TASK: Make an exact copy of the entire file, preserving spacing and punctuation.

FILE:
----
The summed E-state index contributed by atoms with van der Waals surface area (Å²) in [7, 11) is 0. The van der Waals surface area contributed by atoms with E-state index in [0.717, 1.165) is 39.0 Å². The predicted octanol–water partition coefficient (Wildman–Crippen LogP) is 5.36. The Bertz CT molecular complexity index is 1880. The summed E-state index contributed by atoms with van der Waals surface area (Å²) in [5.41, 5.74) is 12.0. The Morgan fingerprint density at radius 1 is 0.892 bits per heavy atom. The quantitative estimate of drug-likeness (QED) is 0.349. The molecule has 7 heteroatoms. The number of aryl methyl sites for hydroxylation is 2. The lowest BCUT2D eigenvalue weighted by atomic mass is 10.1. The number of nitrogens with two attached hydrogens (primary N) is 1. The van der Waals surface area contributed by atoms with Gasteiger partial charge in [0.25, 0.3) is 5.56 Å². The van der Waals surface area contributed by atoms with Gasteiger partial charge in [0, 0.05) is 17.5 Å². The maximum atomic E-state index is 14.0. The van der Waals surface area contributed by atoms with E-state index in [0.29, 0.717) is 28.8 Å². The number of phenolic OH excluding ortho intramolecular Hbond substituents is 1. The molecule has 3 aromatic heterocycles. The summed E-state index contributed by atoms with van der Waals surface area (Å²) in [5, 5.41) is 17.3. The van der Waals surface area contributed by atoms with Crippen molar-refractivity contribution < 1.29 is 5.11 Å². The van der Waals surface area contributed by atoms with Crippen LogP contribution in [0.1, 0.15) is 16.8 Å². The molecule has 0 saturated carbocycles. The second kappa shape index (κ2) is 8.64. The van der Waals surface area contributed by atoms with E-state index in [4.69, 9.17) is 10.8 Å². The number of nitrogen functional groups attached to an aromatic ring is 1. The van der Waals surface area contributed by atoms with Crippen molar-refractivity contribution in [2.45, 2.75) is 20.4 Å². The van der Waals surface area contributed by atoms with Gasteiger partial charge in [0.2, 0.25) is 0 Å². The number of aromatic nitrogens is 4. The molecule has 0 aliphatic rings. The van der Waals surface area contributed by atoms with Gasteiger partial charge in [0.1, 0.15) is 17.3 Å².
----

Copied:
The summed E-state index contributed by atoms with van der Waals surface area (Å²) in [7, 11) is 0. The van der Waals surface area contributed by atoms with E-state index in [0.717, 1.165) is 39.0 Å². The predicted octanol–water partition coefficient (Wildman–Crippen LogP) is 5.36. The Bertz CT molecular complexity index is 1880. The summed E-state index contributed by atoms with van der Waals surface area (Å²) in [5.41, 5.74) is 12.0. The Morgan fingerprint density at radius 1 is 0.892 bits per heavy atom. The quantitative estimate of drug-likeness (QED) is 0.349. The molecule has 7 heteroatoms. The number of aryl methyl sites for hydroxylation is 2. The lowest BCUT2D eigenvalue weighted by atomic mass is 10.1. The number of nitrogens with two attached hydrogens (primary N) is 1. The van der Waals surface area contributed by atoms with Gasteiger partial charge in [0.25, 0.3) is 5.56 Å². The van der Waals surface area contributed by atoms with Gasteiger partial charge in [0, 0.05) is 17.5 Å². The maximum atomic E-state index is 14.0. The van der Waals surface area contributed by atoms with E-state index in [0.29, 0.717) is 28.8 Å². The number of phenolic OH excluding ortho intramolecular Hbond substituents is 1. The molecule has 3 aromatic heterocycles. The summed E-state index contributed by atoms with van der Waals surface area (Å²) in [5, 5.41) is 17.3. The van der Waals surface area contributed by atoms with Crippen molar-refractivity contribution < 1.29 is 5.11 Å². The van der Waals surface area contributed by atoms with Crippen LogP contribution in [0.1, 0.15) is 16.8 Å². The molecule has 0 saturated carbocycles. The second kappa shape index (κ2) is 8.64. The van der Waals surface area contributed by atoms with E-state index in [4.69, 9.17) is 10.8 Å². The number of nitrogen functional groups attached to an aromatic ring is 1. The van der Waals surface area contributed by atoms with Crippen molar-refractivity contribution in [2.45, 2.75) is 20.4 Å². The van der Waals surface area contributed by atoms with Gasteiger partial charge in [0.2, 0.25) is 0 Å². The number of aromatic nitrogens is 4. The molecule has 0 aliphatic rings. The van der Waals surface area contributed by atoms with Gasteiger partial charge in [0.1, 0.15) is 17.3 Å².